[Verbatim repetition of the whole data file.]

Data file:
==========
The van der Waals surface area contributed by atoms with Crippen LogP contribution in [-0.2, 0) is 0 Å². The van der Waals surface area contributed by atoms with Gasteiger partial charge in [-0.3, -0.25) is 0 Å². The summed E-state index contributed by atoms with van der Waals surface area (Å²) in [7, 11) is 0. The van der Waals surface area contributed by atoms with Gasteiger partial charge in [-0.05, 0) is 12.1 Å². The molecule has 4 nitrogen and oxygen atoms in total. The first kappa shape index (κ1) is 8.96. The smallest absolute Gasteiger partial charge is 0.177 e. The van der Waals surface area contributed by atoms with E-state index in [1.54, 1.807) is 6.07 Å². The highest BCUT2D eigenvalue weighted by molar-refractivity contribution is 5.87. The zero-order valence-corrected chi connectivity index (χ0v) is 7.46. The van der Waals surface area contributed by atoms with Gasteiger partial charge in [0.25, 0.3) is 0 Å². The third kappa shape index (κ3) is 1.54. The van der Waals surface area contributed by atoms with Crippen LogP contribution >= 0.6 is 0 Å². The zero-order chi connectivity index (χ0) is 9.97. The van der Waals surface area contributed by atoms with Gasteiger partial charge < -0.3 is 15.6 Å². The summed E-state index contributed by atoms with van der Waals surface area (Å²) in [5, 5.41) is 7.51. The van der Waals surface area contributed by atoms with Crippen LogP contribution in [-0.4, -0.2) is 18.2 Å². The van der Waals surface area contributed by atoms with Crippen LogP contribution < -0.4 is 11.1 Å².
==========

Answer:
The van der Waals surface area contributed by atoms with Crippen LogP contribution in [-0.2, 0) is 0 Å². The van der Waals surface area contributed by atoms with Gasteiger partial charge in [-0.3, -0.25) is 0 Å². The summed E-state index contributed by atoms with van der Waals surface area (Å²) in [7, 11) is 0. The van der Waals surface area contributed by atoms with Gasteiger partial charge in [-0.05, 0) is 12.1 Å². The molecule has 4 nitrogen and oxygen atoms in total. The first kappa shape index (κ1) is 8.96. The smallest absolute Gasteiger partial charge is 0.177 e. The van der Waals surface area contributed by atoms with E-state index in [1.54, 1.807) is 6.07 Å². The highest BCUT2D eigenvalue weighted by molar-refractivity contribution is 5.87. The zero-order valence-corrected chi connectivity index (χ0v) is 7.46. The van der Waals surface area contributed by atoms with Gasteiger partial charge in [0.25, 0.3) is 0 Å². The third kappa shape index (κ3) is 1.54. The van der Waals surface area contributed by atoms with Crippen LogP contribution >= 0.6 is 0 Å². The zero-order chi connectivity index (χ0) is 9.97. The van der Waals surface area contributed by atoms with Gasteiger partial charge < -0.3 is 15.6 Å². The summed E-state index contributed by atoms with van der Waals surface area (Å²) in [5, 5.41) is 7.51. The van der Waals surface area contributed by atoms with Crippen LogP contribution in [-0.4, -0.2) is 18.2 Å². The van der Waals surface area contributed by atoms with Crippen LogP contribution < -0.4 is 11.1 Å².